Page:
In the meantime, the invitation-only VIP reception scheduled for 10:30 was aglow in red thanks to guests in their American Heart Association best like Amy Simmons Crafton and Anne Stodghill, who was in a full-length red coat complete with glitter.

Miller Gill, Rebecca Gill, Mary Parker, Suzanne Humphreys and Joe Parker

Nancy Gopez and Alison Levine

Alas, speaker-of-honor Alison Levine was late in arriving, but once there she was non-stop howdy-doing. Waiting their turn with Alison, Sandi Haddock Community Impact Awardee Mary Parker and her family (son Miller Gill, daughter Rebecca Gill, mother Suzanne Humphreys and husband Joe Parker) posed for a quick cellphoto taken by Open Your Heart Chair and Survivor Nancy Gopez.

By noon the reception area in front of the Dallas Ballroom looked like a poppy field thanks to guests like Sandi Haddock, Kay Hammond, Kit Sawers, Roz Colombo, Gina Betts, Debbie Oates, Christie Carter, Mary Martha Pickens, Lisa Cooley, Ciara Cooley, Tracy Lange, Becky Bowen, Vicki Howland, Ramona Jones and fellas like Ron Haddock and Stan Levenson.

Kit Sawers, Gina Betts and Roz Colombo

Mary Martha Pickens, Ciara Cooley and Lisa Cooley

Thank heaven the chimes rang, the ballroom doors opened and the crowd filled the place.

Stan Levenson

Pat Malambri

Luncheon Chair Michelle Vopni introduced Amy Simmons Crafton for the invocation and Macy’s Dallas Fort Worth District VP Pat Malambri, who told of the longtime association of the retailer with the battle against heart disease in women. He also added that he hoped that many of the guests’ red outfits had come from Macy’s.

Following a brief rest for lunch, American Heart Association Dallas/Fort Worth Executive Director Melissa Cameron presented the Sandi Haddock Community Impact Award to Mary Parker, who graciously accepted the award and scored points with Pat saying, “My dress came from Macy’s.”

Then Melissa presented Open Your Heart Chair/Survivor Nancy Gopez, who asked her pal Mary to return to the podium to share the occasion. It was Mary’s advocacy about heart disease that alerted Nancy to the sign of her heart attack last year.

Mary told the audience that Amy and her AmazingGrace.Life had provided a $25,000 match for any $1,000 contributors.

Beck Weathers

As the ladies left the stage, local mountain climber Dr. Beck Weathers, who barely survived the 1996 Mt. Everest disaster, introduced Alison, who gave a polished talk. Somehow, she intertwined her twice quest to conquer Mt. Everest with every day challenges by taking one step at a time and the importance of being relentless. The first attempt in 2002 had been daunting with weeks of climbing back and forth between camps on the mountain to acclimate her body for the climb to the 29,002-foot peak. Toward the final phase, one has to take five to ten breaths for each step. To make it through this part of the climb, she focused on a nearby rock. Once there, she would focus on another rock. The message was to take one step at a time in order to achieve the final goal.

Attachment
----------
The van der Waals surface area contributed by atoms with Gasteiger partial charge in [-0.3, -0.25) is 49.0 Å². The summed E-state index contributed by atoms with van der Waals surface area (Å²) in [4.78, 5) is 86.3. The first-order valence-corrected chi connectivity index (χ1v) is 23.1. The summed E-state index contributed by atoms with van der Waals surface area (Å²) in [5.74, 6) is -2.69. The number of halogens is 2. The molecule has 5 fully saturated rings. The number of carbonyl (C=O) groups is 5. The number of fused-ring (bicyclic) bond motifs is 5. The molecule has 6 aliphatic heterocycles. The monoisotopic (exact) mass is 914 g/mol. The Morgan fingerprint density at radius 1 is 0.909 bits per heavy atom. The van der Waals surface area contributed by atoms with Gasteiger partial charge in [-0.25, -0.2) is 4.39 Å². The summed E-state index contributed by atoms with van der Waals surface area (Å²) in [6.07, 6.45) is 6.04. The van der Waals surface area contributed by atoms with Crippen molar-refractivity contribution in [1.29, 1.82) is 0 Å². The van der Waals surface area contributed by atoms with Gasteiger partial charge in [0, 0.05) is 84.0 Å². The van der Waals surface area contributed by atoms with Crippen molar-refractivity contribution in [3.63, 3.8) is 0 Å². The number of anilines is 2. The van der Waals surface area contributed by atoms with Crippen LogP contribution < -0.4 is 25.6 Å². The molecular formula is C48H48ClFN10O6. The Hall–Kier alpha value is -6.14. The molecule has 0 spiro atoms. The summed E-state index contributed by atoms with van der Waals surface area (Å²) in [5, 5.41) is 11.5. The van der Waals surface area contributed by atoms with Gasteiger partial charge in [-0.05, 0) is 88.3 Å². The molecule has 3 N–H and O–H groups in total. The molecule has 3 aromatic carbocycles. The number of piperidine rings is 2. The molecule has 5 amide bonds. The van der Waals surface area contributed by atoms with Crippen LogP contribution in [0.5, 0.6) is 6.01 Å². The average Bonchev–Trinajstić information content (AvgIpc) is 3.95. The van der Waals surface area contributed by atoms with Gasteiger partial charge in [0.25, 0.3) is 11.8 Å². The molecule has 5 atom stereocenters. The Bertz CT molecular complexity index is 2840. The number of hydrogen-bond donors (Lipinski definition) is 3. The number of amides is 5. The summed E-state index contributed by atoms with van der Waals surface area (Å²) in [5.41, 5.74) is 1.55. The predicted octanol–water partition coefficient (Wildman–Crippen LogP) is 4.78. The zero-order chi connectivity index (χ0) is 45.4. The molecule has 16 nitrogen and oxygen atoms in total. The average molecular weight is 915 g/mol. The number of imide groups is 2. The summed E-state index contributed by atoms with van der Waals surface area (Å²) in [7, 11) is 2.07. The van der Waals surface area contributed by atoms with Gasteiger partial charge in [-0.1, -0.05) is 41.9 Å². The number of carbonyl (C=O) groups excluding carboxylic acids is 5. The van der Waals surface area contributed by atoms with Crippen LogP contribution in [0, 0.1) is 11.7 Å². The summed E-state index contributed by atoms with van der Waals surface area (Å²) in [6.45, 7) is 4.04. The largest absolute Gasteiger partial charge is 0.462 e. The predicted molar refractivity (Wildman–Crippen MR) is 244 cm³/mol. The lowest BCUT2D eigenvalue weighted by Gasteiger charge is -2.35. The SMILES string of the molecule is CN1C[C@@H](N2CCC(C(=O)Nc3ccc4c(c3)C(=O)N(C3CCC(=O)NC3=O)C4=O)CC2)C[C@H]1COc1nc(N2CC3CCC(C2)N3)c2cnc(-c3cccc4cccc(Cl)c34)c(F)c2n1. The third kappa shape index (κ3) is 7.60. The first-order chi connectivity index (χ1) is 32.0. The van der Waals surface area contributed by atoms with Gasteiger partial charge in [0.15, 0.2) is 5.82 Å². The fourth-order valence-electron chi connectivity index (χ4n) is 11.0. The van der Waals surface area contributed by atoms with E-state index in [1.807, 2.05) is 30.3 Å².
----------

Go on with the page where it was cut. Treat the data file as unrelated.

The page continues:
In the end, she and her team had come within 200 feet of the summit only to have to turn back because they were running low on oxygen and supplies.

Alison Levine

As a result of the miss, she learned that failure wasn’t necessarily a bad thing. After all, she and her team survived. If they had made it to summit, they might not have survived the journey down. Still, she had no plans of attempting another run for the summit.

It was her good friend/collegiate All-American soccer player Meg Berté Owen who urged her to try again. It was Meg’s resilience that turned Alison’s decision. It seems that despite her lungs being damaged due to having Hodgkin’s disease, Meg had become an avid cyclist and raised funds to fight cancer. Her death in 2009 as a result of the flu provided the impetus for Alison to take on Everest again. This time she engraved Meg’s name on her ice-ax and took on the challenge one more time. This time as she neared the summit, a storm approached. But Alison just knew she could make it to the top and return safely. Yes, she made it to the top of the world long enough to hold up a T-shirt reading “Team Meg.”

It was a talk that lasted just long enough and yet was both inspirational and refreshing.

Then it was a scamper to the cars, but it ran right on time with a finish time of 1:10.

JUST IN: Jonathan’s Place Adds Tiffany And Mark, Dirk And Jan And Trevor To “A Chance To Soar Luncheon” Namedropping Lineup

Simone Biles*

Boy, talk about name dropping! As if the Jonathan’s Place’s “A Chance To Soar” luncheon on Tuesday, April 25, at the Hilton Anatole wasn’t gangbusters enough with Olympian Simone Biles as the featured speaker, an impressive array of nationally known locals have been added to the lineup.